This got him into trouble by missing the gallbladder disease. It would have possibly saved the patient, and kept the physician out of the courtroom, ...

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March 2005 - Speculation on President Clinton's complication from heart surgery:

Pleural effusions are common after cardiac surgery, occurring in up to 90 percent of patients following CABG (bypass surgery). Causes range can include congestive heart failure, postcardiac injury syndrome, pericarditis, surgical tissue trauma, or atelectasis. Effusions can occur early (less than 30 days) or late (greater than 30 days). Up to 60 percent of patients have effusions at ...

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March 2005 - Speculation on how a young actress died of pneumonia:

From what I gather, she was rushed to the hospital on February 12th, and sent home - probably with a diagnosis of bronchitis to be treated conservatively.

The next day, she was worse. This time, she was given antibiotics and sent home. Two days later, she was again rushed to the hospital and tragically died the ...

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May 2005 - Forbes with another "top 10" list. There are some non-evidence based tests that were recommended, including the C-reactive protein and the CYP450 test.

April 2005 - An ER nurse with a tirade for the ages:

The fear of liability is why we send so many people to the ED. But don't take it out on the advice nurses, they are simply doing what the docs are instructing. And that means sending everyone in question to the ER to be evaluated as a cya measure. You can see the pressures of defensive medicine ...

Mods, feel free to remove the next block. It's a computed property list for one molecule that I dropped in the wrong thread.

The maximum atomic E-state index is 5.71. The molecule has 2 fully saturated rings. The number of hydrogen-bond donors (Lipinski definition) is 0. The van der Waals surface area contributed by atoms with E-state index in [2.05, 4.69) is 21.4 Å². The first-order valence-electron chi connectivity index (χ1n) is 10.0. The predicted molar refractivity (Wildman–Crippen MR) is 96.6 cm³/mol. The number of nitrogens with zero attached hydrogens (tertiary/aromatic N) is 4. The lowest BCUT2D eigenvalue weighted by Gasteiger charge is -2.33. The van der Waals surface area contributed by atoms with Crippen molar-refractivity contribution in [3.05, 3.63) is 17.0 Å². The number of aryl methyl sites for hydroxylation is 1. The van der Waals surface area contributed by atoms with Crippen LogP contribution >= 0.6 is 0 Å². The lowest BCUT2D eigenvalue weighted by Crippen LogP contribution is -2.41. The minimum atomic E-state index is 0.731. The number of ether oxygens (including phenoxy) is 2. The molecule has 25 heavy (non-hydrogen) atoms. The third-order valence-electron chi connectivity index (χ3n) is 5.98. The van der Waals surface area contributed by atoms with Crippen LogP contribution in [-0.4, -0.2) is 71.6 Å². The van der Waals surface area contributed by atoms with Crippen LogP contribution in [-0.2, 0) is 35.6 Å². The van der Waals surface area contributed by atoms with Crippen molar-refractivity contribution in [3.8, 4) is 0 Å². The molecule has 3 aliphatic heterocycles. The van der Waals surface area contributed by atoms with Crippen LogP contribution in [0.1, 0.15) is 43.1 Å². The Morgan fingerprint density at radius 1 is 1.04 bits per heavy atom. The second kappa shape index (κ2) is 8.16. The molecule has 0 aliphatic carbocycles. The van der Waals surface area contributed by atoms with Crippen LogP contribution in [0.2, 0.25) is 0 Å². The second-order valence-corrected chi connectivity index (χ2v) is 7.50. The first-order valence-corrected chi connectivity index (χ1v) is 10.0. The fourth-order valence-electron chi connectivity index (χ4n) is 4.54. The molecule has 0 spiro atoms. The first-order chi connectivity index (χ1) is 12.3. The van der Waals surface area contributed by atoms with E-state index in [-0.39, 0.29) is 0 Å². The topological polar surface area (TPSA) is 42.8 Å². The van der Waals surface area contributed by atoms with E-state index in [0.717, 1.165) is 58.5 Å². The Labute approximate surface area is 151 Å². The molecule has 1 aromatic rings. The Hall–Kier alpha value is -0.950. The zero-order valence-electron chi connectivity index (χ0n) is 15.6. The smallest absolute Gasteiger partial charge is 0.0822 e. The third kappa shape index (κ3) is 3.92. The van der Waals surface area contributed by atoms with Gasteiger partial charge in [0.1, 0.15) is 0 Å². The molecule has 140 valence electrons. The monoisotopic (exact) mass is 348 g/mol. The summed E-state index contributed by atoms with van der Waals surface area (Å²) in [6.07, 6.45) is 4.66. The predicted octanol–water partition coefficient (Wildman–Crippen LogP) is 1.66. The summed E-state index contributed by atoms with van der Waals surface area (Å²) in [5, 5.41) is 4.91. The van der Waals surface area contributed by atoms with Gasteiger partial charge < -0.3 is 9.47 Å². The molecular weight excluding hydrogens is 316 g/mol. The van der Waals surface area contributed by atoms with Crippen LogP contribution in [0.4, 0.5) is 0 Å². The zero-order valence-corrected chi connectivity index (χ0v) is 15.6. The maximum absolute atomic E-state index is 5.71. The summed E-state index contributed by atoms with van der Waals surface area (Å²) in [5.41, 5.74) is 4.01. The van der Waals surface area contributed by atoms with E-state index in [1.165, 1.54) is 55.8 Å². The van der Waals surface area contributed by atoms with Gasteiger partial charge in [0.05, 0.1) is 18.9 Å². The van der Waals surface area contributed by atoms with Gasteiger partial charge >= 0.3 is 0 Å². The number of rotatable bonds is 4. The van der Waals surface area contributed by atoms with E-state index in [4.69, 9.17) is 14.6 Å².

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March 2005 - A great ad promoting sunscreen use.

March 2005 - Some frank talk with the ACP on the future of primary care:

Small steps indeed, but we still have a long ways to go. It is encouraging that the ACP is listening, and our continued vigilance in providing real-life feedback to our leaders will be essential in primary care's future.

February 2005 - A man sues because a biopsy was not performed prior to testicle removal due to cancer. Frivolous, because standard of care was followed to the letter:

Put yourself in the doctor's shoes. You have a case of a suspicious testicular mass. You don't know if it's cancer or not. Biopsying the mass may lead to a worse outcome if it is cancer. However, there is ...

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November 2004 - Why DTC drug advertising sucks:

If the majority of DTC marketing were based on sound evidence-based medical principles, I would be in strong favor of it. After all, the more information patients have at their disposal, the better.

However, this is simply not the case, as the evidence seems to always interfere with profits. All we see are countless ads for erectile dysfunction, Singulair for ...